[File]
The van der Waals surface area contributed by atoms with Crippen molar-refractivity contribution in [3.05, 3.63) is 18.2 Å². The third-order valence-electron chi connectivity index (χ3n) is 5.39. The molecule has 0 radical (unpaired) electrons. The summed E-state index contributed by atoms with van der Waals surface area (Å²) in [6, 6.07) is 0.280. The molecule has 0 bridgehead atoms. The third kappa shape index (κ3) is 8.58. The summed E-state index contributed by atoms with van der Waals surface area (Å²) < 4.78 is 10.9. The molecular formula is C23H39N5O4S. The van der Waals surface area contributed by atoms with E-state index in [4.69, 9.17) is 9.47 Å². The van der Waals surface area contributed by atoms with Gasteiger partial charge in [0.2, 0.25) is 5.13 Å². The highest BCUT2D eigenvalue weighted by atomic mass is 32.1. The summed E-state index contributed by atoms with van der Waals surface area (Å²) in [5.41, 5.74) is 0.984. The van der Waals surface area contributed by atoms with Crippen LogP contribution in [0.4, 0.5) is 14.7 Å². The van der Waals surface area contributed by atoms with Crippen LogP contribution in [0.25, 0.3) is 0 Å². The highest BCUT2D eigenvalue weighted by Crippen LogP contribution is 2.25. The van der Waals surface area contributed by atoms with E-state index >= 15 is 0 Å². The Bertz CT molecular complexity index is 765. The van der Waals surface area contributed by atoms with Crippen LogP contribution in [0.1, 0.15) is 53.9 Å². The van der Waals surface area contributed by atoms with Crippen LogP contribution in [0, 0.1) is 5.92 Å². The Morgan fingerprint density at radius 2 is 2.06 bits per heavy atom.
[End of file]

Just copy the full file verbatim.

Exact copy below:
The van der Waals surface area contributed by atoms with Crippen molar-refractivity contribution in [3.05, 3.63) is 18.2 Å². The third-order valence-electron chi connectivity index (χ3n) is 5.39. The molecule has 0 radical (unpaired) electrons. The summed E-state index contributed by atoms with van der Waals surface area (Å²) in [6, 6.07) is 0.280. The molecule has 0 bridgehead atoms. The third kappa shape index (κ3) is 8.58. The summed E-state index contributed by atoms with van der Waals surface area (Å²) < 4.78 is 10.9. The molecular formula is C23H39N5O4S. The van der Waals surface area contributed by atoms with E-state index in [4.69, 9.17) is 9.47 Å². The van der Waals surface area contributed by atoms with Gasteiger partial charge in [0.2, 0.25) is 5.13 Å². The highest BCUT2D eigenvalue weighted by atomic mass is 32.1. The summed E-state index contributed by atoms with van der Waals surface area (Å²) in [5.41, 5.74) is 0.984. The van der Waals surface area contributed by atoms with Crippen LogP contribution in [0.4, 0.5) is 14.7 Å². The van der Waals surface area contributed by atoms with Crippen LogP contribution in [0.25, 0.3) is 0 Å². The highest BCUT2D eigenvalue weighted by Crippen LogP contribution is 2.25. The van der Waals surface area contributed by atoms with E-state index >= 15 is 0 Å². The Bertz CT molecular complexity index is 765. The van der Waals surface area contributed by atoms with Crippen LogP contribution in [0.1, 0.15) is 53.9 Å². The van der Waals surface area contributed by atoms with Crippen LogP contribution in [0, 0.1) is 5.92 Å². The Morgan fingerprint density at radius 2 is 2.06 bits per heavy atom.